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Thumbs Down

February 23, 1986|MICHAEL WILMINGTON

The scariest thing about "The Hitcher" is the commentary of the people who made it. We read in the adjoining article that this allegorical thriller about a young man in a drive-away car, chased across Texas desert highways by a psychopathic boogie man, is "great," "brilliant," "a real Hitchcockian thriller," "terrific and horrific."

What script are they talking about?

It can't be this one. The premise is intriguing, but the writing is not even corrupt hack work. It's sub-hack work, a prime example of what Damon Knight once called the "idiot plot," one that moves along only because everyone's an idiot.

You think this is exaggerating? Early on, Jim Halsey--after being assaulted by a stranger who's decapitated his last companions--spots the killer riding with an unsuspecting family. Does Halsey honk, take the license number, call the cops? No. He drives beside the other car, screaming hysterically--and nearly collides with a bus.

Then there's that Grand Guignol tidbit: the eye in the hamburger. It seems like a steal from Bunuel's "Un Chien Andalou" by way of Dwayne Esper's "Maniac," and--even softened to a finger in the French fries--it inspires as much puzzlement as nausea. Whose finger is it? How was it planted inside a locked diner--even by phantom Ubermensch John Ryder? Why doesn't waitress Jennifer Jason Leigh gripe later about the mess all over her counter?

And what about Leigh? Further down the road, Halsey spots her on a bus, pushes her into the toilet (witnessed by no one, not even passengers three seats away), jams a gun against her throat and babbles that he's innocent. Apparently she's impressed by this outburst of sincerity: Minutes later, she pulls a gun on the kill-crazy cops arresting Halsey and helps him hijack their squad car. (How's that for a cool head in a crisis?)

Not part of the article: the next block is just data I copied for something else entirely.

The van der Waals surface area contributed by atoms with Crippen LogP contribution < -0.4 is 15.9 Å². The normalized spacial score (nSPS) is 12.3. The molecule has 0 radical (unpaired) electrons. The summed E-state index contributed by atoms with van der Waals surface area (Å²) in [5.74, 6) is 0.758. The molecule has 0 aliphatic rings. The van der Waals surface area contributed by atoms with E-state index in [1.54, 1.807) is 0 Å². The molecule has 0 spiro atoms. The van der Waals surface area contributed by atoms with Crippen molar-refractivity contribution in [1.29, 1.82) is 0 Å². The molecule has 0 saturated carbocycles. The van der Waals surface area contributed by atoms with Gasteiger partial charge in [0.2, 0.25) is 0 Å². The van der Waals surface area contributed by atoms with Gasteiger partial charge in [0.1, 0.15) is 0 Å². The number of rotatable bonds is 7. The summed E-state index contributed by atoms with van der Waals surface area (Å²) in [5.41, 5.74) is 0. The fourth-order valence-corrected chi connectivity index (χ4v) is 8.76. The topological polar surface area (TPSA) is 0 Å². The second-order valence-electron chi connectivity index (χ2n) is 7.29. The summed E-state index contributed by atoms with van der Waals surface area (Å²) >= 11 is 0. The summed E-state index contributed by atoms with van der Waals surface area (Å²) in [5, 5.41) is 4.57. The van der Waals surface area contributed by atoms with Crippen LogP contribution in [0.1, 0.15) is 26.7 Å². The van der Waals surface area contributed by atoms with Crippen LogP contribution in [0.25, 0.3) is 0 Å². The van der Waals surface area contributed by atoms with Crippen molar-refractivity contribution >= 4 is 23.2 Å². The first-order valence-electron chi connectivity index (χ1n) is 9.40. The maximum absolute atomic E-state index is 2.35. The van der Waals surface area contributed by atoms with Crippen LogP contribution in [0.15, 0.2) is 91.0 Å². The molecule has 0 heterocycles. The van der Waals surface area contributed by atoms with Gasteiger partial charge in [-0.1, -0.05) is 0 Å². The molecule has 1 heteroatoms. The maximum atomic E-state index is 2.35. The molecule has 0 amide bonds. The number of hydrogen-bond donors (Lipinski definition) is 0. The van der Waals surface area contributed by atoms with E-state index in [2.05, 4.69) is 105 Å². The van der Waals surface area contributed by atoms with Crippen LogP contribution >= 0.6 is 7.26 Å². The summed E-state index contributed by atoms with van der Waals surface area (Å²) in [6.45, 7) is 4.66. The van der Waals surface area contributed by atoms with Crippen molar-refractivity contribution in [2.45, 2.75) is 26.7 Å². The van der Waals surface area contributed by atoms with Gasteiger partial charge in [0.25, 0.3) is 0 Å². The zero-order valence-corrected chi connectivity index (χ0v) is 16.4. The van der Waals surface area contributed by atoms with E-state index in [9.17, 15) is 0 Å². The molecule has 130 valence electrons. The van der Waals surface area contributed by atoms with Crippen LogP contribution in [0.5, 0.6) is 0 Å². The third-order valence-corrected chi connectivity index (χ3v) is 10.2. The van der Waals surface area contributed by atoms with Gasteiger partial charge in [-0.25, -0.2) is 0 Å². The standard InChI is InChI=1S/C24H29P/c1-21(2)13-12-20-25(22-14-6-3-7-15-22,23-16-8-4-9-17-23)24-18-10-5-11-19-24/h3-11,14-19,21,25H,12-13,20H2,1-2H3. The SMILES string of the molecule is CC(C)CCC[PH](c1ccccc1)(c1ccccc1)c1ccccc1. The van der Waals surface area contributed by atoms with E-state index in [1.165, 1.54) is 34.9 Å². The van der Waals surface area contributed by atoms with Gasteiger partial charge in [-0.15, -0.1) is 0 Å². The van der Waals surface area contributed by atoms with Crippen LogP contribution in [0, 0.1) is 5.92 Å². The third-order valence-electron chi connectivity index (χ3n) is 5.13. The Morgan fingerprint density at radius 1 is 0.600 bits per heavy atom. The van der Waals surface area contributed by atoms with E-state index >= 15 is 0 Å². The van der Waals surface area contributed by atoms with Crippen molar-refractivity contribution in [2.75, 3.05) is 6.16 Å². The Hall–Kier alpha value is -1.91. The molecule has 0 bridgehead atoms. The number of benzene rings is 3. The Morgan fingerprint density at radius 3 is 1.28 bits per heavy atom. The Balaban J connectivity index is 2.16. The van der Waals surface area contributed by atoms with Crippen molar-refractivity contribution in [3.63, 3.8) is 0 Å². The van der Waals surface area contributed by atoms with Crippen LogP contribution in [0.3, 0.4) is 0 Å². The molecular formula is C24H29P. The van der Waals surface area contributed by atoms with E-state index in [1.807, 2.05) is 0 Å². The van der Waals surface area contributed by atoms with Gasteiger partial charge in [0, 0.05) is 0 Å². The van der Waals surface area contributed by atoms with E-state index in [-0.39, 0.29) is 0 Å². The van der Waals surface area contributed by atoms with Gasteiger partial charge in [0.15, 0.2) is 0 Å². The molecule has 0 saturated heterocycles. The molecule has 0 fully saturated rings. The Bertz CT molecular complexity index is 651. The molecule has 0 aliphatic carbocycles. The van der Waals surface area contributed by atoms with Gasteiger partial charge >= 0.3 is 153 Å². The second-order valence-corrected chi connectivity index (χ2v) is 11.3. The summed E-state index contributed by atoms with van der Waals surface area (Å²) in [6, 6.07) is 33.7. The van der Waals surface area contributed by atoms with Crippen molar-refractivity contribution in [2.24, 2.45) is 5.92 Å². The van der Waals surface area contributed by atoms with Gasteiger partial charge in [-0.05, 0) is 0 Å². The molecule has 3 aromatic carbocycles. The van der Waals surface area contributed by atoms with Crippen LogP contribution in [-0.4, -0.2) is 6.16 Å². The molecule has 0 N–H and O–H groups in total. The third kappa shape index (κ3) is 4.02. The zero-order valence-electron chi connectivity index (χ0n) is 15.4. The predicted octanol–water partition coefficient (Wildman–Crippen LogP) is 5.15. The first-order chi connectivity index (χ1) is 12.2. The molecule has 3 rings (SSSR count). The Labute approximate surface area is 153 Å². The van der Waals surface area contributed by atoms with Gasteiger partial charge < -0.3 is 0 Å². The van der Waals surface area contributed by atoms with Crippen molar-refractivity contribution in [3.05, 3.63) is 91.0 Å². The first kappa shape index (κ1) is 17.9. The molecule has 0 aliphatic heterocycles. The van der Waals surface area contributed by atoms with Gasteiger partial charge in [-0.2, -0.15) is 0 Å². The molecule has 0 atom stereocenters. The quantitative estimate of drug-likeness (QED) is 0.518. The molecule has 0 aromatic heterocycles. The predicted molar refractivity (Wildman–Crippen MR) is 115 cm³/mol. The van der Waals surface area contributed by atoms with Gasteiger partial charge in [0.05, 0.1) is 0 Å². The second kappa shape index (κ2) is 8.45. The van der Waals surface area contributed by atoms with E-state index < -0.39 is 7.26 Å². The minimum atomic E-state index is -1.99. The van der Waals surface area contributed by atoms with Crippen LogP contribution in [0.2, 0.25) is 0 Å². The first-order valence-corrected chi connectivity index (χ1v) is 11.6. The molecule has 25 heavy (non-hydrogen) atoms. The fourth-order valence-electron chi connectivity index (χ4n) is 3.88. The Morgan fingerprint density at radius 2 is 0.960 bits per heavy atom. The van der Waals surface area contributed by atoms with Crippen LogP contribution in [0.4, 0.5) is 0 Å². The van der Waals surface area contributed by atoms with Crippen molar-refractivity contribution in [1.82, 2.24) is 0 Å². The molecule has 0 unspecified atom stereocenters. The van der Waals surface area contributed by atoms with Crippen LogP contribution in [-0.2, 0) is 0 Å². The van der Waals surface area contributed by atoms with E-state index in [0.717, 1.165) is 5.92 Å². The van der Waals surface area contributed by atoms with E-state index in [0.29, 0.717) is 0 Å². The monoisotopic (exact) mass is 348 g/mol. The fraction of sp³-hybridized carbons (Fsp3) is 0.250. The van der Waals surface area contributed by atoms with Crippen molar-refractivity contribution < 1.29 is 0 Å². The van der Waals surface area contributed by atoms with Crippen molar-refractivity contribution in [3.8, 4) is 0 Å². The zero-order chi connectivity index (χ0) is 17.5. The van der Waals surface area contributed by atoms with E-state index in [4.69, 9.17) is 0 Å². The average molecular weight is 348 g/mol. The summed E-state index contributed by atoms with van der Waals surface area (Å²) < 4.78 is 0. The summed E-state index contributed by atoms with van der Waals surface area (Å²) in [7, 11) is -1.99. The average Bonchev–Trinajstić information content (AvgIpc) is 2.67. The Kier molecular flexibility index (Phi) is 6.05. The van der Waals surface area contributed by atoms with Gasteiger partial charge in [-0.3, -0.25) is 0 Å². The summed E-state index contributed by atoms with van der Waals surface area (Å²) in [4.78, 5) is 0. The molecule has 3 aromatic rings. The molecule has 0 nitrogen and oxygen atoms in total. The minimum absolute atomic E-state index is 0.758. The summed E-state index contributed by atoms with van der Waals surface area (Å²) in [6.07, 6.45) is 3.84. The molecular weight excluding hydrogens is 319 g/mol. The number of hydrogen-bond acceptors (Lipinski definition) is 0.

On and on it goes. There's barely a scene that stands up to even the laziest scrutiny. After a while, you suspect that the only appropriate climax is some wild paroxysm of lunacy; after which, Halsey's eyes will snap open and he'll find himself back on the rain-soaked, nocturnal highway of the opening shots--with John Ryder just about to thumb him down again. (No such luck: The ending is a cliche, but a bloodier, dumber one.)

Brilliant? Terrific? Horrific?

Give me a break. This is a genuinely lousy script--and a movie that improves on it only marginally. It's a shallow, laughable (if strikingly staged and photographed) mess.

And also a deeply offensive one. Offensive because it makes something boring and ridiculous out of a portrayal of human fear, suffering and pain.

A great thriller, a truly "Hitchcockian" one--even one that's simply effective--sharpens your senses and reactions. This one dulls them. When you see the scene where the woman is torn apart, your response is outrage--both because the scene has no justification beyond shock (except in some creepy subtext which makes Ryder a quasi-homosexual assailant on Halsey's manhood) and also because the movie makers don't seem to give a damn about her. (Afterwards, no one even mentions her.) Her death is just a cheap kick, one last reason for Halsey to get mad and get even.

So, why did this tawdry film get made? You'd like to think that the people who did this are all putting us on. You'd like to think that because the alternative--that they really were impressed--is too scary to contemplate.

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